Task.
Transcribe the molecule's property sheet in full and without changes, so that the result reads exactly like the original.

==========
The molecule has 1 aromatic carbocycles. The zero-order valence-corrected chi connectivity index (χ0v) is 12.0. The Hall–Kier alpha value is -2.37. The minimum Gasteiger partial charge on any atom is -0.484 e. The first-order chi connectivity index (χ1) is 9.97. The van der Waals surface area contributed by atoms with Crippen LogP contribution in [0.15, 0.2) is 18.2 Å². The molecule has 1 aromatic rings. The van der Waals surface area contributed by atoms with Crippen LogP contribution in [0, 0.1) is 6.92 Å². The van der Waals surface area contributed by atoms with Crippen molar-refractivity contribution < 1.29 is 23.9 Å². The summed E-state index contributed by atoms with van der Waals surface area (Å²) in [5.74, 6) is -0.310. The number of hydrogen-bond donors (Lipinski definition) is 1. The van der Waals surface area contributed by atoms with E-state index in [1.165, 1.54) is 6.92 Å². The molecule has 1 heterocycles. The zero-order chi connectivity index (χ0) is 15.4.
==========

The molecule has 1 aromatic carbocycles. The zero-order valence-corrected chi connectivity index (χ0v) is 12.0. The Hall–Kier alpha value is -2.37. The minimum Gasteiger partial charge on any atom is -0.484 e. The first-order chi connectivity index (χ1) is 9.97. The van der Waals surface area contributed by atoms with Crippen LogP contribution in [0.15, 0.2) is 18.2 Å². The molecule has 1 aromatic rings. The van der Waals surface area contributed by atoms with Crippen LogP contribution in [0, 0.1) is 6.92 Å². The van der Waals surface area contributed by atoms with Crippen molar-refractivity contribution < 1.29 is 23.9 Å². The summed E-state index contributed by atoms with van der Waals surface area (Å²) in [5.74, 6) is -0.310. The number of hydrogen-bond donors (Lipinski definition) is 1. The van der Waals surface area contributed by atoms with E-state index in [1.165, 1.54) is 6.92 Å². The molecule has 1 heterocycles. The zero-order chi connectivity index (χ0) is 15.4.